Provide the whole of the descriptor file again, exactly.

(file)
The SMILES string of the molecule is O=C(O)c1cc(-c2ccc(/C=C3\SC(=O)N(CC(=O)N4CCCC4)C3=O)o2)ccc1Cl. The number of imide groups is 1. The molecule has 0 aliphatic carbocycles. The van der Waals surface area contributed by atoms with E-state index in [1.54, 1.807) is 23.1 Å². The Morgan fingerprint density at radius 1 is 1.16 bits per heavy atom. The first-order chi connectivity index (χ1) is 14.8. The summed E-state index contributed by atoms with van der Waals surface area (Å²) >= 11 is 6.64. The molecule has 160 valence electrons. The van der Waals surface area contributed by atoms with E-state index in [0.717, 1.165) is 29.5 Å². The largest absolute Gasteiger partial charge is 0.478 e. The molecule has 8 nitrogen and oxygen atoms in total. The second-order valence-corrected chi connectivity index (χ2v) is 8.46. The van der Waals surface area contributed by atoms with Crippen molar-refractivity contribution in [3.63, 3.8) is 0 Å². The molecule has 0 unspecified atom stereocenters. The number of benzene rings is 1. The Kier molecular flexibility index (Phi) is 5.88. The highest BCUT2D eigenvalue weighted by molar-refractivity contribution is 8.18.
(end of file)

The SMILES string of the molecule is O=C(O)c1cc(-c2ccc(/C=C3\SC(=O)N(CC(=O)N4CCCC4)C3=O)o2)ccc1Cl. The number of imide groups is 1. The molecule has 0 aliphatic carbocycles. The van der Waals surface area contributed by atoms with E-state index in [1.54, 1.807) is 23.1 Å². The Morgan fingerprint density at radius 1 is 1.16 bits per heavy atom. The first-order chi connectivity index (χ1) is 14.8. The summed E-state index contributed by atoms with van der Waals surface area (Å²) >= 11 is 6.64. The molecule has 160 valence electrons. The van der Waals surface area contributed by atoms with E-state index in [0.717, 1.165) is 29.5 Å². The largest absolute Gasteiger partial charge is 0.478 e. The molecule has 8 nitrogen and oxygen atoms in total. The second-order valence-corrected chi connectivity index (χ2v) is 8.46. The van der Waals surface area contributed by atoms with Crippen molar-refractivity contribution in [3.63, 3.8) is 0 Å². The molecule has 0 unspecified atom stereocenters. The number of benzene rings is 1. The Kier molecular flexibility index (Phi) is 5.88. The highest BCUT2D eigenvalue weighted by molar-refractivity contribution is 8.18.